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Open Roads Forum  >  Full-time RVing

 > The state of full time RVing in 2020 - RVs and TVs.

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me2

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Posted: 08/30/20 05:34pm Link  |  Quote  |  Print  |  Notify Moderator

I've been RVing since the early 90s. I've owned large 5th wheels for the past 22 years.

With COVID there has been an explosion of people going "full time". Many of which have never really been RVers before. Unfortunately there is a common theme to these stories that involves disappointment with the RV and the TV that pulls it. What is supposed to be a journey of fun and exploration turns into a trial by fire of trying to fix what breaks and keeping everything running.

People need to realize something - RVs are not built for full time living. They are built for weekend use. Most everything used in an RV is light duty - taps, sinks, fridges, water heaters, tires, wheels, springs, brakes - the list goes on and on. Would you put any of these components in your house ? Nope. They why would you expect them to last when used full timing ?


Tow vehicles have gotten much better over the years. You can now get diesel pickup trucks with 450HP and over 1000 ftlbs of torque. But as great as they are, they are very expensive, they wear out extremely fast and they cost a fortune to fix. They are also riddled with issues, even when new. Case in point, the CP4 issue on the latest RAM HD trucks.

Unfortunately, many of the gas motorhome chassis have not gotten a lot better. The engines are still gas, the track on the front axle is still too narrow, the gas tanks are too small, the transmissions are over loaded. This list goes on.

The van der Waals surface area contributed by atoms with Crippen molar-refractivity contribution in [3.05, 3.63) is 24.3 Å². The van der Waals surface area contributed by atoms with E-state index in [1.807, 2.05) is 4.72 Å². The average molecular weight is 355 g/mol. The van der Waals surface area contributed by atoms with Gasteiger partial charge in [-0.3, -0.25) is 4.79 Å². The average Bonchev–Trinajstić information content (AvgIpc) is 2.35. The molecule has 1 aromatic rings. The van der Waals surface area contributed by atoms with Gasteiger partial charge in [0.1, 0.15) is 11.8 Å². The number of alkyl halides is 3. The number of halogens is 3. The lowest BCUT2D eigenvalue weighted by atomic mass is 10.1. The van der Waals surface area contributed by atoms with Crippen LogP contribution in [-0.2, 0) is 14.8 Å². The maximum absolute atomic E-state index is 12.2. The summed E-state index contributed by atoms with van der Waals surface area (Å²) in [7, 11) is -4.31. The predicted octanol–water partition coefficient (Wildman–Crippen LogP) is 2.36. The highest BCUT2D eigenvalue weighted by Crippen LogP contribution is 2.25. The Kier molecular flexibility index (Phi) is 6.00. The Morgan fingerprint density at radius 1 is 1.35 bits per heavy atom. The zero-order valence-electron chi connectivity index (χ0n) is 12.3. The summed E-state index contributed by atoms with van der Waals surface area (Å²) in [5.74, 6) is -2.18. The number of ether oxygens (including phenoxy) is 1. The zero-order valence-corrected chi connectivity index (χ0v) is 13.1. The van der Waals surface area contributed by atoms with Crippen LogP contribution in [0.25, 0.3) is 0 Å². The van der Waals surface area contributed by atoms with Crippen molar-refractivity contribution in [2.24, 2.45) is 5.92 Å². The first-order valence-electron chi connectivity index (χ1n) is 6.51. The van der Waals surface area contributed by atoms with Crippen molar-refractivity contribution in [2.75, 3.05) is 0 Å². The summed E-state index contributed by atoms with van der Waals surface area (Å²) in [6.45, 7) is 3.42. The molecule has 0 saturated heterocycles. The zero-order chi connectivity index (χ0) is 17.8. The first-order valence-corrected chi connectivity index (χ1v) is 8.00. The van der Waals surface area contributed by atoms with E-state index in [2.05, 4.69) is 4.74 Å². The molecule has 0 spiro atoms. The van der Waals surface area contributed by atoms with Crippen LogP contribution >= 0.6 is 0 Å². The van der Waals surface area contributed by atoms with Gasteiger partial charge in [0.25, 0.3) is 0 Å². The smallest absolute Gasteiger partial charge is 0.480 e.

Likewise the suspension and undercarriage on most trailers is pure junk. The springs and axles are too small, the brakes are terrible, the tires are too small and blow out. These components were designed for 500 miles a year, not 10,000 miles for 5 years straight.

So what do you do ?

As far as the interior part of the RV, plan to replace every component with a residential equivalent. Chairs, couch, mattresses, taps, shower head, water heater, fridge, cook top, etc. Isn't that like rebuilding the RV ? Why yes it is. In fact, you might want to consider buying a used RV and doing a reno on it.

Another issue with common RVs is the exterior fading. The decals put on RVs stay nice for a maximum of 5 years in the sun. And the fiberglass exterior fades quickly too. The solution to this is to paint the exterior of the RV.

As far as the trailer suspension goes, go look at the brakes and suspension that are under a high end horse or cattle trailer. It will probably be a heavy duty torsion axle with disk brakes. With heavy duty hubs. Made to be pulled across the country and back while hauling heavy loads. If you want piece of mind, replace your trailer suspension with similar equipment.